And if Congress didn’t play along and pass the 2 or 3Z appropriation, the contracting company’s chief propaganda officers, most of whom by Sandbox Generals day had been trained by Flip or one of Flip’s protégés, launched an ad campaign on the Big Brother Broadcast decrying that Congress was taking the bananas off of the cereal of the children of honest American Death Doodad Riveters. 
As soon as the defense contracting company got the new appropriation for the Death Doodad, its researchers discovered that the Doodad didn’t do what it was designed to do if it didn’t have a Destruction Dealie attached to it.  Destruction Dealies wouldn’t have been so costly except that they had to be made from non-stainless steel, an alloy that could only be manufactured by a process specially invented that took the chromium out of stainless steel.  And no, steel that hadn’t been turned into stainless steel wouldn’t do for reasons having to do with aerospace-age chemistry highly classified (heh!).  

Commander Jeff Huber, U.S. Navy (Retired) is author of the critically lauded novel Bathtub Admirals, a lampoon on America’s rise to global dominance.


  1. I don't think libertarians actually believe that we don't need roads, they just think that there should be a toll booth every 500 yards. After all, if somebody isn't making a quick buck, then the "free market" isn't working.

    Sorry to see you cutting back on the incisive commentary, but glad to know that the book sequel is on the way. It will make a fine present for the Baby Jeebus. He's been getting really tired of myrrh every year, or so I hear.

    And if Pen and Sword goes down for good, well, I guess we'll just have to start reading, eh? ;-)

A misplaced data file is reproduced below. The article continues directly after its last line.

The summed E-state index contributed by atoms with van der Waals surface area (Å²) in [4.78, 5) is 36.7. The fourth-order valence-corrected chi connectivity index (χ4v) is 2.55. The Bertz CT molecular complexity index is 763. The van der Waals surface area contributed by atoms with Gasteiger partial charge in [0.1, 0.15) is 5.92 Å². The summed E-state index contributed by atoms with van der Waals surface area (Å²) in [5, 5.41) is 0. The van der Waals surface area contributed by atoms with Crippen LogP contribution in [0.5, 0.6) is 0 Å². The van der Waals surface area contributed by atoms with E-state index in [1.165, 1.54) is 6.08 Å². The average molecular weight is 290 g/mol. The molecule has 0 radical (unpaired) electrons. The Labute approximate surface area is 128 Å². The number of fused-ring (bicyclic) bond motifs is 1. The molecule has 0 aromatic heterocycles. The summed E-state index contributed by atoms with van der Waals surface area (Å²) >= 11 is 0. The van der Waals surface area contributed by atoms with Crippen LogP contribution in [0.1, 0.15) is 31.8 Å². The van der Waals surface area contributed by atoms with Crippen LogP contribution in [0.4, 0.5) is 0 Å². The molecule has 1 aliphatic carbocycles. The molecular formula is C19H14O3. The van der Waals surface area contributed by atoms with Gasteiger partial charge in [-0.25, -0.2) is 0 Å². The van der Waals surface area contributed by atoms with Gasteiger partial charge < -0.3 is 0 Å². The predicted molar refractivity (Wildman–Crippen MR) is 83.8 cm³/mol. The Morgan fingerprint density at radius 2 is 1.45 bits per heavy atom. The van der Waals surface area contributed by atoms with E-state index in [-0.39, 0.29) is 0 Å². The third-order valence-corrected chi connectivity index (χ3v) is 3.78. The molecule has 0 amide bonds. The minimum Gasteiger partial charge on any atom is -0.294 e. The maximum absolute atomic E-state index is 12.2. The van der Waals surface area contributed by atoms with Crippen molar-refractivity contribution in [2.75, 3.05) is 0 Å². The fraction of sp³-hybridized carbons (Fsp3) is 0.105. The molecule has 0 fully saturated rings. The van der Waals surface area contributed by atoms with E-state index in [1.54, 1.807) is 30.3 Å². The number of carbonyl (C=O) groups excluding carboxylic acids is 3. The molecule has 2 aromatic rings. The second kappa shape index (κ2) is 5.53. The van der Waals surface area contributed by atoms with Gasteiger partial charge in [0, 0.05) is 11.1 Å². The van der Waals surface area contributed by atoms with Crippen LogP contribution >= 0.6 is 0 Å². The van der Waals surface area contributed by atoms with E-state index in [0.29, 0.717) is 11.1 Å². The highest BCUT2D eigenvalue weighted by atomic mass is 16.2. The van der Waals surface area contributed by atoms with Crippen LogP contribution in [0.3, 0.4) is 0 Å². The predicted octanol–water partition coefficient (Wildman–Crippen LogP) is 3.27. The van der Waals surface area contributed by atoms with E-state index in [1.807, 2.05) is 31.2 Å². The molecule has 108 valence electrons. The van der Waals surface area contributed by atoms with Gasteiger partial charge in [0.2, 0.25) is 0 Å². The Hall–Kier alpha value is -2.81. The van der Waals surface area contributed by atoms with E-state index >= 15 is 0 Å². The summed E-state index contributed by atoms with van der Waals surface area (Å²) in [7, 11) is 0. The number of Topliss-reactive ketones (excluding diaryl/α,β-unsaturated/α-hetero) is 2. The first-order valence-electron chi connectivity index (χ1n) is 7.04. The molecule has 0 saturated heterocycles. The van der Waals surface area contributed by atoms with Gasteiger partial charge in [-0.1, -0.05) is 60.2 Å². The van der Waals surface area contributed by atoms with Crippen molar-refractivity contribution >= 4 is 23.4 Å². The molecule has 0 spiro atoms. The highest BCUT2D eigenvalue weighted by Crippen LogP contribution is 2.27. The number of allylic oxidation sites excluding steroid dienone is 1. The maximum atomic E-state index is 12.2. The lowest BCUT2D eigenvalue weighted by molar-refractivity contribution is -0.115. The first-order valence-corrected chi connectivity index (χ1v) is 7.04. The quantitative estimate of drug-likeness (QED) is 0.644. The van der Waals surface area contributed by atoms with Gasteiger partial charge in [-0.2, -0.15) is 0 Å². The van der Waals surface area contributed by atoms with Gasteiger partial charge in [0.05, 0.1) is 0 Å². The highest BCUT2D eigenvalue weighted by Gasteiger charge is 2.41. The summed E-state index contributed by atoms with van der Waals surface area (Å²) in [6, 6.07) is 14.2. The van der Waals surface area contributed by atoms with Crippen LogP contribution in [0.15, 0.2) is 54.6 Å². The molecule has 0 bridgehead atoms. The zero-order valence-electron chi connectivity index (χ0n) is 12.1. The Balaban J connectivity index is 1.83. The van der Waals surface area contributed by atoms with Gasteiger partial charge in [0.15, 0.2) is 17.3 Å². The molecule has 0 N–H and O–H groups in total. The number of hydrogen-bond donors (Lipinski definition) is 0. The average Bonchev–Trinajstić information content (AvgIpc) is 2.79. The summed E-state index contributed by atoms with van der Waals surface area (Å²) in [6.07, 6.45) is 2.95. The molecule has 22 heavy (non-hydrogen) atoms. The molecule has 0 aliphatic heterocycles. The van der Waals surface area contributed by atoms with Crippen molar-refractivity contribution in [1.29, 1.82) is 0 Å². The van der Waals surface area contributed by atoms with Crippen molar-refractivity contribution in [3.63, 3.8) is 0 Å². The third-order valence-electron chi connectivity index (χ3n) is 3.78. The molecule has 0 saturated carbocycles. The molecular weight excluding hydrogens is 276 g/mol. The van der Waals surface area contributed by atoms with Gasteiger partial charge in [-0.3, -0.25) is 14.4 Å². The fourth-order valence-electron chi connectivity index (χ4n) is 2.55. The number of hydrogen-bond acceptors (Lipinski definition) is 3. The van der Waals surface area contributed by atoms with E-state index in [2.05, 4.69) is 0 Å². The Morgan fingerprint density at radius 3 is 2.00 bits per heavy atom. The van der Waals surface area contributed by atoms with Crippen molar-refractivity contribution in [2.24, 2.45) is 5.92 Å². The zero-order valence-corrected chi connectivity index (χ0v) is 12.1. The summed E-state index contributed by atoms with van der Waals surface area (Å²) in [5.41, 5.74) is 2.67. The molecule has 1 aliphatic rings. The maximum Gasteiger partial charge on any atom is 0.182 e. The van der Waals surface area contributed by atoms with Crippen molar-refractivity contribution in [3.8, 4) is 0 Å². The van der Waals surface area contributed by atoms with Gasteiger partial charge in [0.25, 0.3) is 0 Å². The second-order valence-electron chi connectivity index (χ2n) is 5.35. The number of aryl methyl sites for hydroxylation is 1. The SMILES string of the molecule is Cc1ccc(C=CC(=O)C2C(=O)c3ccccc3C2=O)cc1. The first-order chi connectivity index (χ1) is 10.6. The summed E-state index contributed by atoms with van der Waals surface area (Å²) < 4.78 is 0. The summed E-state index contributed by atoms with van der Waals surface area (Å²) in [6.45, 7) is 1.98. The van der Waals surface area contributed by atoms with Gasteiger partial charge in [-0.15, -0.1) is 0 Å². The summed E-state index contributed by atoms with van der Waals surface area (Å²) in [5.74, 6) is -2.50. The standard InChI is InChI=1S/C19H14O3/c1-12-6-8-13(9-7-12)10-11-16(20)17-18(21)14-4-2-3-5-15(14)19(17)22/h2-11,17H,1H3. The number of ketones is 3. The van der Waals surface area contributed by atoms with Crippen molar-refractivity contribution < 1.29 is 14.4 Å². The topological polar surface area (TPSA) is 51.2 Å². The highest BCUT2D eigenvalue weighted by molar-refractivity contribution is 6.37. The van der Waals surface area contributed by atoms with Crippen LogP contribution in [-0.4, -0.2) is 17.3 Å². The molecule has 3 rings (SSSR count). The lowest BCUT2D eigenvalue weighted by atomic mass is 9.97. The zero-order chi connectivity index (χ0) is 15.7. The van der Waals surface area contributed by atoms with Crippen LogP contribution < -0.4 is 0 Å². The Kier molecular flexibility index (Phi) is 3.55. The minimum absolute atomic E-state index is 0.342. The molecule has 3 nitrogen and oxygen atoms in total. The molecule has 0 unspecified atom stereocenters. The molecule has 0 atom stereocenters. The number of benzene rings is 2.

The book excerpt is magnifico, btw. All I can say is, I hope it doesn't get, um, overtaken by events. You know, this crazy modern world we live in. That looks like it's about to explode.

  2. Haven't heard, or read of this kind of "destruction" since the 1940's. And, it wasn't done by Americans.

    The destruction of books, is the destruction of ideas......

    Keep writing Commander. My feeling is that books will survive Bloomberg.

    Happy Thanksgiving.

  3. Thanks all for the nice words.


    I think the web and virtual books have taken on the role of the secret literary society in Ray Bradbury's Fahrenheit 451.


  4. Too good not to share.

  5. Way too good not to share. Thanks, EL.


  6. Good luck with the forthcoming book. To help fill the void here while you labor on your project, I'll just chip in with a few somewhat-related observations, in both poetry and prose. For example:

    I once had the good fortune to take some graduate courses in Buddhism and Sanskrit from a former Sri Lankan ambassador to both the United States and France. During one lunch-time discussion with him about the Tamil insurgency in his country, I inquired why his government had refused America's offer of military assistance. His terse reply:

    "If the Americans come, they will just draw an arbitrary line through a temporary problem and make it permanent."

    What elegance and economy of expression!

    I meditated upon that pithy, concise wisdom in the context of my own desultory deployment to Southeast Asia as a counter-insurgent nobody in the Nixon-Kissinger Fig-Leaf Contingent (Vietnam 1970-72). After awhile, the Professor's words began to re-arrange themselves in verse form. Soon, I had a stanza to start with:

    "If offered help, you'd best refuse
    For if you should relent
    They'll draw an arbitrary line
    Through problems transient
    And complicate them all so as
    To make them permanent"

    Then things spontaneously took off and eventually became: "Boobie Counter Insurgency," another episode in the unending verse chronicle of "Fernando Po, U.S.A., America's post-linguistic retreat to Plato's Cave."

    Somewhat along the same lines, I've reworked an essay I started some six years ago when exasperated (yet again) at the American military's fondness for embracing absurd metaphors -- a.k.a., thought-terminating cliches -- in lieu of actual, comprehensible strategy. Hence: "George Armstrong Custer Bush"

    and "Custer's Next Stand."

    We all have to pass the time somehow ...